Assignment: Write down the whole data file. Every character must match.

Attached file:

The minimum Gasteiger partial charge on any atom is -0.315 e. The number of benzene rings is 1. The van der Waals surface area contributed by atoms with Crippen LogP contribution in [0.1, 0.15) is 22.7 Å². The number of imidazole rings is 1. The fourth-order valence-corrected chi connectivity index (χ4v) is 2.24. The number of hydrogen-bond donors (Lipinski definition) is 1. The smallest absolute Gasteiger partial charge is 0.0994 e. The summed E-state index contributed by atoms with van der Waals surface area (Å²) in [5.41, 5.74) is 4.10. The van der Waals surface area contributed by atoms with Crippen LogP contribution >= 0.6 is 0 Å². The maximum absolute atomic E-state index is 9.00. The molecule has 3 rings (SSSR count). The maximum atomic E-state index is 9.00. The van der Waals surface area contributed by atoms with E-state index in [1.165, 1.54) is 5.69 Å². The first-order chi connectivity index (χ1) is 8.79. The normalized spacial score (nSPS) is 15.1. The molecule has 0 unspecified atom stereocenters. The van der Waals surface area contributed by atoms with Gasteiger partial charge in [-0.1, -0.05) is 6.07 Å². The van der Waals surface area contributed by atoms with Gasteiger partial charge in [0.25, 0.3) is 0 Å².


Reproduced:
The minimum Gasteiger partial charge on any atom is -0.315 e. The number of benzene rings is 1. The van der Waals surface area contributed by atoms with Crippen LogP contribution in [0.1, 0.15) is 22.7 Å². The number of imidazole rings is 1. The fourth-order valence-corrected chi connectivity index (χ4v) is 2.24. The number of hydrogen-bond donors (Lipinski definition) is 1. The smallest absolute Gasteiger partial charge is 0.0994 e. The summed E-state index contributed by atoms with van der Waals surface area (Å²) in [5.41, 5.74) is 4.10. The van der Waals surface area contributed by atoms with Crippen LogP contribution >= 0.6 is 0 Å². The maximum absolute atomic E-state index is 9.00. The molecule has 3 rings (SSSR count). The maximum atomic E-state index is 9.00. The van der Waals surface area contributed by atoms with E-state index in [1.165, 1.54) is 5.69 Å². The first-order chi connectivity index (χ1) is 8.79. The normalized spacial score (nSPS) is 15.1. The molecule has 0 unspecified atom stereocenters. The van der Waals surface area contributed by atoms with Gasteiger partial charge in [-0.1, -0.05) is 6.07 Å². The van der Waals surface area contributed by atoms with Gasteiger partial charge in [0.25, 0.3) is 0 Å².